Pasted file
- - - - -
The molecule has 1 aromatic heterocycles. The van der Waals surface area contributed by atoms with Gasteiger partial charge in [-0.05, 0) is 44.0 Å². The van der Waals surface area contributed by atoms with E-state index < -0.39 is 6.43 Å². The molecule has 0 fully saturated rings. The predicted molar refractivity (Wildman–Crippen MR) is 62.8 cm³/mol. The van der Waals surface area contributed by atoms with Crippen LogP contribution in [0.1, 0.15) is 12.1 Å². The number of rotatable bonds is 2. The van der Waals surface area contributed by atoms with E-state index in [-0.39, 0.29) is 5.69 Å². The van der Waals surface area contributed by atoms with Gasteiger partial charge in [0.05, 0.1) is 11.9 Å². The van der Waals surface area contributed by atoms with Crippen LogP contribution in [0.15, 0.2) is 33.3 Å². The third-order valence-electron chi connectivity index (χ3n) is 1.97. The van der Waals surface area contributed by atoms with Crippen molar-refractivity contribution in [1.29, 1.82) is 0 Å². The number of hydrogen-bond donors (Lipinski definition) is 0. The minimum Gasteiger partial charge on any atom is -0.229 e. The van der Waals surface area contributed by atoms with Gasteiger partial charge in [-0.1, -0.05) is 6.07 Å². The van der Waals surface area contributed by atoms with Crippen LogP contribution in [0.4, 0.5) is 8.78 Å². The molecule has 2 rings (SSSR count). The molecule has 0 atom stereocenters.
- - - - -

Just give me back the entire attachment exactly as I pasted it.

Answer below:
The molecule has 1 aromatic heterocycles. The van der Waals surface area contributed by atoms with Gasteiger partial charge in [-0.05, 0) is 44.0 Å². The van der Waals surface area contributed by atoms with E-state index < -0.39 is 6.43 Å². The molecule has 0 fully saturated rings. The predicted molar refractivity (Wildman–Crippen MR) is 62.8 cm³/mol. The van der Waals surface area contributed by atoms with Crippen LogP contribution in [0.1, 0.15) is 12.1 Å². The number of rotatable bonds is 2. The van der Waals surface area contributed by atoms with E-state index in [-0.39, 0.29) is 5.69 Å². The van der Waals surface area contributed by atoms with Gasteiger partial charge in [0.05, 0.1) is 11.9 Å². The van der Waals surface area contributed by atoms with Crippen LogP contribution in [0.15, 0.2) is 33.3 Å². The third-order valence-electron chi connectivity index (χ3n) is 1.97. The van der Waals surface area contributed by atoms with Crippen molar-refractivity contribution in [1.29, 1.82) is 0 Å². The number of hydrogen-bond donors (Lipinski definition) is 0. The minimum Gasteiger partial charge on any atom is -0.229 e. The van der Waals surface area contributed by atoms with Gasteiger partial charge in [-0.1, -0.05) is 6.07 Å². The van der Waals surface area contributed by atoms with Crippen LogP contribution in [0.4, 0.5) is 8.78 Å². The molecule has 2 rings (SSSR count). The molecule has 0 atom stereocenters.